Have you ever returned home from a trip and felt disappointed about the photos? I know the feeling. These top tips for how to take travel photos and not disrupt your trip will hopefully give some insight to help avoid this mishap. Something I’ve found more and more, is how much “getting the shot” can disrupt a trip and not be a natural part of travel. It’s easy to not be in the moment and get caught up in capturing everything. I like to avoid both: coming home with bad photos and not disrupting our trip.
Over the years, my husband and I have developed regular habits around photography while we travel. They’re easy habits, ones that we’ve learned through trial and error. I remember our first trip to Europe and looking back at the photos — we took thousands and most make me cringe. And regretfully I remember a few trips where I was so bent on getting the shot, that we ended up arguing and it ruined what could have been a beautiful moment. So with this in mind, I love to have a bit of a plan before setting out on a trip, when photography is top of mind and enjoying the trip is just as important.
Here are my tips for how to take travel photos and not disrupt your trip:
My first and foremost advice is this: know your equipment before you arrive.
Showing up in destination with a new camera that you’ve never used before is a recipe for disaster. There is nothing more single-handedly more frustrating than trying to figure out your camera as the sun is starting to set and the pressure is on. My recommendation is to know your camera inside and out before heading out on the trip, learn the key settings that will matter in moments where you don’t have a lot of time like: timers, multiple-frame shots, where the white balance is, and more. If you’re not sure of which equipment to get, check out this post on why I switched to Sony.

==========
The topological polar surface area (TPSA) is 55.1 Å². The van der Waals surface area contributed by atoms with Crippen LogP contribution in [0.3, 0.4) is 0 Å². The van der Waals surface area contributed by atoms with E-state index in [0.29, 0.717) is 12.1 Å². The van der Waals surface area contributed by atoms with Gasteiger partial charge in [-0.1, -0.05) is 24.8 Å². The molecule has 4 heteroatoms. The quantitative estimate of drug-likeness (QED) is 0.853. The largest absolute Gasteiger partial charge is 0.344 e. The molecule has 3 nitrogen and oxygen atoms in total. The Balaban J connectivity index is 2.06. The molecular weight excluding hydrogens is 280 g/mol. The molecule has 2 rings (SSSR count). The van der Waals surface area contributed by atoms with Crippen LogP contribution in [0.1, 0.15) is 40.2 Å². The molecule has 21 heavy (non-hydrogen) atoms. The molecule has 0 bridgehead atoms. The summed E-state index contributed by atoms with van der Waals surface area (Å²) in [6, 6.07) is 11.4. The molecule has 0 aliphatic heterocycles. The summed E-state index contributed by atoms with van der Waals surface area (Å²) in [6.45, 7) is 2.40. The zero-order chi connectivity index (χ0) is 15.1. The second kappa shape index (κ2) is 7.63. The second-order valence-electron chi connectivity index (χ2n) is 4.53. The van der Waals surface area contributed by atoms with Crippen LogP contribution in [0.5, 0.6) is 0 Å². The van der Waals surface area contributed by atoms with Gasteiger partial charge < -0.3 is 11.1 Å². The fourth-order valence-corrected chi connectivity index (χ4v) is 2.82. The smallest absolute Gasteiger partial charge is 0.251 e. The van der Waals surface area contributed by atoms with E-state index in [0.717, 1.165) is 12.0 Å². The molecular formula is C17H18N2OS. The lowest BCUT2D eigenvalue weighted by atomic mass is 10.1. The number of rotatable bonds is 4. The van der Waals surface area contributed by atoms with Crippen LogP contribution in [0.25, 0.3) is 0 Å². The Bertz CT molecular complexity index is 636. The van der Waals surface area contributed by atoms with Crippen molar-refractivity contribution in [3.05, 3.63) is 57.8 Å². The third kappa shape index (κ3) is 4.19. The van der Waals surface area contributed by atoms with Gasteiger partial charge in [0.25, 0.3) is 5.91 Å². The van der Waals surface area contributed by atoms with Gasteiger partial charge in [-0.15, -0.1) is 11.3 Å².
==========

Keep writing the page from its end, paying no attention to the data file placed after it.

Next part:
Weigh out how important the shot is verses being in the moment.
I know, it’s tough not to want to capture every single moment on a trip. But have you ever thought how disruptive it can be to your family and friends to have the camera out, especially if they’re not out taking photos too? I’ve learned this the hard way, and regretfully wish I would have put my camera away in some moments. My advise is to take your photo, get the shot effectively, and put your camera away to enjoy the moment. I couldn’t encourage you more to watch the sun set over the Mediterranean, sans camera.
If photography is important, plan your day accordingly and leave room for non-camera time.
With light being the main factor for good travel photos, my husband and I always wake up early and head out to shoot sunrise. We often go to the spots that we will visit later that day in harsh light so that we can photograph them once and then return without the camera in our hands. It’s a new habit but one I love as I get to see somewhere once as a photographer and once as a traveler. Little things like this can help to take travel photos and not disrupt your trip.
Keep your editing process for times when it doesn’t impact experiences.
In the past I would edit my photos on the go. I would send the high-res from my camera to my phone, editing while at a cafe, all so that I could get a post up on Instagram. I can’t count how many conversations I opted out of over coffee by looking at my phone. My new process? I don’t edit until it’s dark and I am alone. I don’t want to interrupt my husband and I’s dinner — editing photos and sharing on social media can wait.
I hope these small tips for how to take travel photos and not disrupt your trip will help you enjoy the most out of your travels. As a photography lover, I know the joy out of capturing a moment during trips but I think now more than ever, it’s so important we live in the moment with our friends and family. Moments like an intimate conversation over coffee or watching the sun set over the ocean are all things to cherish, and I hope that as a traveler and a photographer, we can enjoy both in a way that is meaningful.